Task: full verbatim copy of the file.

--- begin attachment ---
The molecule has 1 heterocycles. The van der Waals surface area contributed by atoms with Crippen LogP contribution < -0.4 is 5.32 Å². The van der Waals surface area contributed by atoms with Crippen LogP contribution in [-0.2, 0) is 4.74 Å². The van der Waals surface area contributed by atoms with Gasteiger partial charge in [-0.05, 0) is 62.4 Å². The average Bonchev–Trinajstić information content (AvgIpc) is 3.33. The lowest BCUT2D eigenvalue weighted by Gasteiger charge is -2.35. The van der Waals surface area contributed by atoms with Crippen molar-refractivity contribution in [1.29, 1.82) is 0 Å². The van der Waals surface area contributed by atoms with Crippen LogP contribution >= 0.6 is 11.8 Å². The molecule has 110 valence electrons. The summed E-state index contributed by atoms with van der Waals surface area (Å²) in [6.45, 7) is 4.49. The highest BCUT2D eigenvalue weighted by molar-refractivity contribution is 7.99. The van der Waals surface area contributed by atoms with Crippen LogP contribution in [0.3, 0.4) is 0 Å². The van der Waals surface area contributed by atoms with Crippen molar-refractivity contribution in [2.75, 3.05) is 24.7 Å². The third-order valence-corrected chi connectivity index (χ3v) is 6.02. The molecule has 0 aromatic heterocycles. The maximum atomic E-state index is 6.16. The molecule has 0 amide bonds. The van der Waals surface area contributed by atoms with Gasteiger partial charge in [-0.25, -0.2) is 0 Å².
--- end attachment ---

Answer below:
The molecule has 1 heterocycles. The van der Waals surface area contributed by atoms with Crippen LogP contribution < -0.4 is 5.32 Å². The van der Waals surface area contributed by atoms with Crippen LogP contribution in [-0.2, 0) is 4.74 Å². The van der Waals surface area contributed by atoms with Gasteiger partial charge in [-0.05, 0) is 62.4 Å². The average Bonchev–Trinajstić information content (AvgIpc) is 3.33. The lowest BCUT2D eigenvalue weighted by Gasteiger charge is -2.35. The van der Waals surface area contributed by atoms with Crippen molar-refractivity contribution in [1.29, 1.82) is 0 Å². The van der Waals surface area contributed by atoms with Crippen LogP contribution >= 0.6 is 11.8 Å². The molecule has 110 valence electrons. The summed E-state index contributed by atoms with van der Waals surface area (Å²) in [6.45, 7) is 4.49. The highest BCUT2D eigenvalue weighted by molar-refractivity contribution is 7.99. The van der Waals surface area contributed by atoms with Crippen LogP contribution in [0.3, 0.4) is 0 Å². The van der Waals surface area contributed by atoms with Crippen molar-refractivity contribution in [2.75, 3.05) is 24.7 Å². The third-order valence-corrected chi connectivity index (χ3v) is 6.02. The molecule has 0 aromatic heterocycles. The maximum atomic E-state index is 6.16. The molecule has 0 amide bonds. The van der Waals surface area contributed by atoms with Gasteiger partial charge in [-0.25, -0.2) is 0 Å².